Yesterday I saw the movie “Transcendence,” and it was a very thought provoking movie, which I would especially recommend to anyone who has an interest in philosophy or psychology. However, the main reason why I am writing this blog post is to bring up a very interesting debate which was brought up in the movie which relates to one of the big questions in philosophy. If you were about to die, would you willingly sacrifice yourself to some scientific experiment, even if you did not clearly know what the ramifications were? More importantly, would you hold on to life in such a way that you would want to upload your mind and conscience into a computer?
One topic that has constantly been debated throughout the year is, “what defines us?” What makes us unique? Do we have a soul? Is there a part of us that cannot inevitably be explained by science? All of these questions directly contribute to being able to answer the ultimate question proposed by this movie. While I still believe that we have a soul which cannot be replicated in a computer, I think this movie made me realize how hard it truly is to pinpoint to the soul. While many would simply point to emotions and our ability to empathize as evidence of having a soul, I now more strongly believe that the soul goes deeper because emotions are largely controlled by chemicals in our bodies and thus, with very careful research, can be replicated. Even medication for people facing depression shows the flaw in hinging on emotions as proof of a soul. Just because a simple pill can readjust a person’s chemical balance to change his or her emotions, I do not think that that pill can change a person’s soul in such a way.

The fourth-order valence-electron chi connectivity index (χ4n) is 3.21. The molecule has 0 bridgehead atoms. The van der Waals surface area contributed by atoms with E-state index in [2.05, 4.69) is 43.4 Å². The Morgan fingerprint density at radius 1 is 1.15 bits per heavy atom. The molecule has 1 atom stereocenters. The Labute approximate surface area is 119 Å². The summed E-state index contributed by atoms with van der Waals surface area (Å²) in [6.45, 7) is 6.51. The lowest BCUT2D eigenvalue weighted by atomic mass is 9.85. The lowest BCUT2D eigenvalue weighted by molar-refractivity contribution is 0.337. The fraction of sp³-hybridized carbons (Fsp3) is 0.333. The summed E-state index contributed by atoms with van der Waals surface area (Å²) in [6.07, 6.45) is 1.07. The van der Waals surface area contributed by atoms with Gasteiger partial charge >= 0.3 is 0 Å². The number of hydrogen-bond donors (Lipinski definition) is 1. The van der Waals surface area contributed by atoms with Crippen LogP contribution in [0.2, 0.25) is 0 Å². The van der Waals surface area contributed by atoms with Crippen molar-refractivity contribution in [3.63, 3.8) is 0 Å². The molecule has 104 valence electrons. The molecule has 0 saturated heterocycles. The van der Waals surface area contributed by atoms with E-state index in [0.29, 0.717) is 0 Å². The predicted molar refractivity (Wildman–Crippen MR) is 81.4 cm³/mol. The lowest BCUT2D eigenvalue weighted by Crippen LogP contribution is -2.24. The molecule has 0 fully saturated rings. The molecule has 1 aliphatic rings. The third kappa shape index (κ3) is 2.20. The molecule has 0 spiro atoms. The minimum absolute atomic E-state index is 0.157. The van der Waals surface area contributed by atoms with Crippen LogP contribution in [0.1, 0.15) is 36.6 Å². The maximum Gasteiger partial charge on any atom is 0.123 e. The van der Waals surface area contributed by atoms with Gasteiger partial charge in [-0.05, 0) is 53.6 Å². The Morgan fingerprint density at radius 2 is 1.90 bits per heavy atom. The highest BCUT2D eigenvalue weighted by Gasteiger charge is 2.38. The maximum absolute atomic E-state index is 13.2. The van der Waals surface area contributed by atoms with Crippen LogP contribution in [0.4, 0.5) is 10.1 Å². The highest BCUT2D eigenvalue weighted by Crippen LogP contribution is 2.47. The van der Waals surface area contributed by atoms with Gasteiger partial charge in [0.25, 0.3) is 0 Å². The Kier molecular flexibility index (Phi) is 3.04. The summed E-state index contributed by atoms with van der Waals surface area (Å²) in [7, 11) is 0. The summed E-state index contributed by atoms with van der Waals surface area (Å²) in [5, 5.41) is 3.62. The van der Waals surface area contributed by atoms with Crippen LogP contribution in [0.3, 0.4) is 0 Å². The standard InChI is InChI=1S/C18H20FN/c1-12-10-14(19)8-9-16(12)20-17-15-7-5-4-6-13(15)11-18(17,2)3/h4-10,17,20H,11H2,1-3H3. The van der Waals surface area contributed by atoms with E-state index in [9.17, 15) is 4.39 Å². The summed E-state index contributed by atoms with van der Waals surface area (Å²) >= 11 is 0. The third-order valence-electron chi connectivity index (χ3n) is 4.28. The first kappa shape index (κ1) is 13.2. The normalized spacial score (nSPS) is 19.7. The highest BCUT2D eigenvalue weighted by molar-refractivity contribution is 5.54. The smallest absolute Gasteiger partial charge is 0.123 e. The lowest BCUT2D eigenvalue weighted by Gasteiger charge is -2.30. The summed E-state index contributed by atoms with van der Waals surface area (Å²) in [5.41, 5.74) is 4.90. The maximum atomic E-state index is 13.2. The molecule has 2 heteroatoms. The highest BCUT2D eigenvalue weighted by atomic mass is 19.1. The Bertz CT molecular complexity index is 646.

Therefore, based on my continued position that the soul cannot be recreated by man, I would not allow myself to have my mind and conscience uploaded to a computer. It is unnatural and I think that it is right for people to accept facing what may lie beyond death.